Patron Saints for Girls: Saint Genevieve

detail of an illustration of Saint Genevieve; 1887 by Charles Sprague Pearce; swiped from Wikimedia CommonsTowards the decline of the fourth century, the Church was desolated by one of the most deadly heresies that it had ever experienced. Pelagius, the author and propagator of this heresy, denied original sin and the necessity of the grace of Jesus Christ. In a word, he strove to undermine the very foundations of our holy religion.

At first he did not dare to avow himself and his errors openly, for he dreaded that he might thus shock the feelings of all Christendom, by denying the ancient and universally received doctrine. In order, therefore, to pervert the souls of the faithful, he enveloped his perfidious teachings in equivocal language, hoping thus to succeed in his fatal project. Pelagius was aided by a disciple of his named Celestius, who contributed largely to the diffusion of the errors disseminated by this impious sect; one of them dogmatized the East, and the other made Africa and Italy the scenes of his unholy labors.

During that time, one of their disciples named Agricola, sowed the seeds of this new heresy in England, which was then known by the designation of Great Britain. The Catholics of that island, terrified by the spread and progress of the heresy, had recourse to the French bishops, whom they besought to send them orthodox priests to check the torrent of evil that swept over the whole country. The prelates whom they addressed, assembled in 429, to deliberate on the means by which they could succor and save the Britons. In that assembly, held, as it would appear, in the city of ArIes, Saint Germain of Auxerre, and Saint Lupus of Troyes, were chosen to proceed to Britain for the purpose of combating the heresy.

The two Saints having set out for England, passed through Nanterre, a village situated about two leagues from Paris. Scarcely had they arrived, when they were surrounded by a vast multitude, imploring their benediction. In that assemblage was a young girl, aged seven years. Her name was Genevieve, and she was born in that very village of Nanterre towards, the close of the year 422.

Her father was called Severus, and her mother Geronce. Although there was nothing extraordinary in the appearance of the child, Saint Germain, enlightened by the Holy Ghost, signalled her out of the crowd that pressed around him. He caused her and her parents to approach him, and to the latter he foretold the future sanctity of their child. He added that she would carry out the resolution she had formed of serving God, and that her example would promote the sanctification of others. On hearing this, Genevieve told him that she had long before made up her mind to live in perpetual virginity, and to have no other title than that of spouse of Jesus Christ. “Be of good heart, my child,” said the holy prelate; “act with earnestness, and struggle to prove by thy works that which thou believest in thy heart, and professest with thy lips; the Lord will sustain thee, and will give thee the strength that is required to carry out thy holy resolution.” On the spot he blessed her, and consecrated her to God; he then conducted her to the Church of Nanterre, whither he was followed by a vast crowd of spectators.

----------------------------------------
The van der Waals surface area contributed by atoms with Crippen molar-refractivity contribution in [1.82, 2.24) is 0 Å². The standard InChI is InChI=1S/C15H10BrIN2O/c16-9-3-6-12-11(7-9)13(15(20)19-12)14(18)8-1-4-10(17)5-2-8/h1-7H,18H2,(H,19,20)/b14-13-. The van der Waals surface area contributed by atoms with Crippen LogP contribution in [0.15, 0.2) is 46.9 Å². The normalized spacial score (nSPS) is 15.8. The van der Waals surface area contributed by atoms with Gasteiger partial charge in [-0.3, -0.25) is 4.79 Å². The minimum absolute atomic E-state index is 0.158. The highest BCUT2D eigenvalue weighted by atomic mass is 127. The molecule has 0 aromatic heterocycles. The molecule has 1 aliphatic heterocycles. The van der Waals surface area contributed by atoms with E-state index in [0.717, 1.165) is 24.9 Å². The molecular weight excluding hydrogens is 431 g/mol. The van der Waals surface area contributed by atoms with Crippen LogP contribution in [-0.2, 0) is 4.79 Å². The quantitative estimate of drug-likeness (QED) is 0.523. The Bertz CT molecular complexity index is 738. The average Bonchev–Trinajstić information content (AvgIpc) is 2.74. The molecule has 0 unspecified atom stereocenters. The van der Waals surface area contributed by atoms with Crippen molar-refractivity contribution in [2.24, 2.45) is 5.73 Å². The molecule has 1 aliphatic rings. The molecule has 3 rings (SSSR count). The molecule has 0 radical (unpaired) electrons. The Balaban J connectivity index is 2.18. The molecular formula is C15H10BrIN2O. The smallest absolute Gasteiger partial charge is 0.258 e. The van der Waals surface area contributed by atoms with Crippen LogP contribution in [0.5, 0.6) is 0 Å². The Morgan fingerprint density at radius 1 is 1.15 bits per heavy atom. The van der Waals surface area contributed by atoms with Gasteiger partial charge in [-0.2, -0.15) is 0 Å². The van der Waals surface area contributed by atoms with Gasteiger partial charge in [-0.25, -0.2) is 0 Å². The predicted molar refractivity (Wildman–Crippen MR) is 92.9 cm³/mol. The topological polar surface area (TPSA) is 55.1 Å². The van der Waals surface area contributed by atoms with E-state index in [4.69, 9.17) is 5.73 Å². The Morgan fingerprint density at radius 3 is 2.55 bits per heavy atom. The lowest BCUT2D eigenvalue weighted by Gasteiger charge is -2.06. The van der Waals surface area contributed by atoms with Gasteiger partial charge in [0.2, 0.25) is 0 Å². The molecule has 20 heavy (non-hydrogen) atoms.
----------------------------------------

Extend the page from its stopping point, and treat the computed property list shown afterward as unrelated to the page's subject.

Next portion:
During the chanting of the Psalms, that is to say, during the time they were reciting Nones and Vespers, Saint Germain kept his hands stretched out over Genevieve’s head. He detained her near his person during the repast, and did not dismiss her till her parents had promised to bring her back to him on the day before his departure from Nanterre. Severus and Geronce conducted their child to Saint Germain at the appointed hour. “Daughter,” said Saint Germain to her, “rememberest thou the promise thou didst make to God yesterday?”

“Yes,” replied the holy child, “I do remember, it, and I hope to be faithful to it through God’s good grace.”

The bishop, charmed by this beautiful answer, exhorted her to persevere in the same sentiments. He then gave her a copper medal, on which was engraved the figure of the cross, telling her to wear it always round her neck, that it might serve to remind her of the consecration she had made of her person to God. “Thou art now,” said he, “the spouse of Jesus Christ, and as such thou must put away from thee necklaces of pearl, bracelets, gold and silver trinkets, and all wordly adornments.”

This exhortation of the holy bishop would lead us to believe that Saint Genevieve was of a noble and opulent family; but the ancient breviary of Paris, and the immemorial tradition of the place of her birth, incline us to think that her father was a shepherd. It is probable that he belonged to a class of persons who were rich, and tended their flocks according to the venerable patriarchal custom.

Ever since the day of her interview with Saint Germain, Genevieve looked on herself as separated from the society of men, and notwithstanding her extreme youth she had no longer desire for anything except excercises of Christian piety.

Let us record a singular instance of this fact. Her father, going one day to the Church of Nanterre, refused to take his daughter along with him; all the importunities of the poor child were unavailing, and the mother, in a moment of thoughtlessness and passion, dealt her a blow. But God immediately punished this hasty act, by depriving Geronce of sight. She remained blind for twenty months. God, at last, was pleased to restore her vision after she had washed her eyes twice or thrice in water which her daughter had brought from a well, and over which she had made the sign of the cross. Herein originated the devotion to the well of Nanterre, the water of which, according to the tradition of the country, was blessed by Saint Genevieve.

As soon as the Saint had attained her fifteenth year, she was presented, along with two other maidens, to receive the sacred veil of religion from the hands of her bishop. Although Genevieve was the youngest of the three, the bishop gave her the first place, observing at the same time that the Lord had already sanctified her. These words evidently alluded to what had occurred in the presence of Saint Germain and Saint Lupus.